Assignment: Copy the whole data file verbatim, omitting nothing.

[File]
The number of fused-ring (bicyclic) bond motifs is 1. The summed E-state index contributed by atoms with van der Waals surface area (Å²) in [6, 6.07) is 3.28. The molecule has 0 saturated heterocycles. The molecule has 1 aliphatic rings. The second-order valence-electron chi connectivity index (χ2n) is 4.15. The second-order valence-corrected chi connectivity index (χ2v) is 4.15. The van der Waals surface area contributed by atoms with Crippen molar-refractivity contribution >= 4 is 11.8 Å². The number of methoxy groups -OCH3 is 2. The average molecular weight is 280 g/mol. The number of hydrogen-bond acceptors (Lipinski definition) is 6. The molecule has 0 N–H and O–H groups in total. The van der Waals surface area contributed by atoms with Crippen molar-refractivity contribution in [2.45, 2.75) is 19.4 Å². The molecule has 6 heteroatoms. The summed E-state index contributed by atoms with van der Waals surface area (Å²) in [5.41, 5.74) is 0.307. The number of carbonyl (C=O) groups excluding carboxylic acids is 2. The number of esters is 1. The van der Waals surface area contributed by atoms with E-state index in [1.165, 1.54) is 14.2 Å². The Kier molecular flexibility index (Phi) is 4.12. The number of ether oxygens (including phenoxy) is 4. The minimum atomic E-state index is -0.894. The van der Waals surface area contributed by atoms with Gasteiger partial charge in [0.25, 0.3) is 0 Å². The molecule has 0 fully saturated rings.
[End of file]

The number of fused-ring (bicyclic) bond motifs is 1. The summed E-state index contributed by atoms with van der Waals surface area (Å²) in [6, 6.07) is 3.28. The molecule has 0 saturated heterocycles. The molecule has 1 aliphatic rings. The second-order valence-electron chi connectivity index (χ2n) is 4.15. The second-order valence-corrected chi connectivity index (χ2v) is 4.15. The van der Waals surface area contributed by atoms with Crippen molar-refractivity contribution >= 4 is 11.8 Å². The number of methoxy groups -OCH3 is 2. The average molecular weight is 280 g/mol. The number of hydrogen-bond acceptors (Lipinski definition) is 6. The molecule has 0 N–H and O–H groups in total. The van der Waals surface area contributed by atoms with Crippen molar-refractivity contribution in [2.45, 2.75) is 19.4 Å². The molecule has 6 heteroatoms. The summed E-state index contributed by atoms with van der Waals surface area (Å²) in [5.41, 5.74) is 0.307. The number of carbonyl (C=O) groups excluding carboxylic acids is 2. The number of esters is 1. The van der Waals surface area contributed by atoms with E-state index in [1.165, 1.54) is 14.2 Å². The Kier molecular flexibility index (Phi) is 4.12. The number of ether oxygens (including phenoxy) is 4. The minimum atomic E-state index is -0.894. The van der Waals surface area contributed by atoms with Gasteiger partial charge in [0.25, 0.3) is 0 Å². The molecule has 0 fully saturated rings.